The Impacts of Introducing Computers in Schools in Developing Countries: Evidence from Peru

Julian P. Cristia, Inter-American Development Bank
Alejo Czerwonko, Columbia University
Pablo Garofalo, University of Houston

In education circles a lively debate has ensued regarding the effectiveness of ICT to enhance the learning process. This paper contributes to the limited quantitative evidence regarding this issue in developing countries by analyzing the impacts of increasing ICT access in secondary schools in Peru. We exploit rich administrative censal data between 2001 and 2006 as well as institutional knowledge regarding the execution of a specific program that deployed computers in 350 schools. Results indicate null impacts of increasing ICT access on repetition, drop-out rates and initial enrollment. The large sample sizes allow ruling out even very modest effects. These findings can be explained by the inherent difficulties in successfully implementing ICT interventions due to the critical nature of several different inputs (hardware, software, connectivity, training and support).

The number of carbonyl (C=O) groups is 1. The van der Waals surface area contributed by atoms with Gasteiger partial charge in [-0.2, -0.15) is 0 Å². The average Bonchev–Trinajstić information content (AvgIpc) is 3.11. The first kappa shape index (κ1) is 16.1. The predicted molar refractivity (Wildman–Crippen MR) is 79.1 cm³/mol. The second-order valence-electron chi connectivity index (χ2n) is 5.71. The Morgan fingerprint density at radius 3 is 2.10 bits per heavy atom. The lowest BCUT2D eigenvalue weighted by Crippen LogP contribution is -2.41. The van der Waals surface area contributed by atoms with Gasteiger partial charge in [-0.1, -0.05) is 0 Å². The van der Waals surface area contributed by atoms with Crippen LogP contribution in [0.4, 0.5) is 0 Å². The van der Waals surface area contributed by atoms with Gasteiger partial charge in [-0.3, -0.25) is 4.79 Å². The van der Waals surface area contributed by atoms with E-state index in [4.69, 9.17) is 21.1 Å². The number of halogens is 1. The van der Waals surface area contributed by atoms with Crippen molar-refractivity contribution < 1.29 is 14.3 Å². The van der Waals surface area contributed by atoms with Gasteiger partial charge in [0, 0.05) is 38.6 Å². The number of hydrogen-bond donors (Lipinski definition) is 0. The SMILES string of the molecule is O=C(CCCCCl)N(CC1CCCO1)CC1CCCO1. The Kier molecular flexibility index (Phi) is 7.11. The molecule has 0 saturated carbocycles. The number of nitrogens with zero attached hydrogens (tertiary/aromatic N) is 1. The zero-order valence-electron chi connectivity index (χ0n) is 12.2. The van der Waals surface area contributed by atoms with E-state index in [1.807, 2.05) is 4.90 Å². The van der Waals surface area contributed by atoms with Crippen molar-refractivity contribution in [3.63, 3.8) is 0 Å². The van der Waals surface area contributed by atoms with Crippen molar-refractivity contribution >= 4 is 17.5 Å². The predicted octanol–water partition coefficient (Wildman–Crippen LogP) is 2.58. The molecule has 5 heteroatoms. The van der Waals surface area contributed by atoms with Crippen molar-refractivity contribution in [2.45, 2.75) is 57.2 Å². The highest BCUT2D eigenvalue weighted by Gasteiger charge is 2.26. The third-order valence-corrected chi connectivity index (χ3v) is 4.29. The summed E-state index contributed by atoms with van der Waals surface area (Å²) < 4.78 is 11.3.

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Presented in Poster Session 7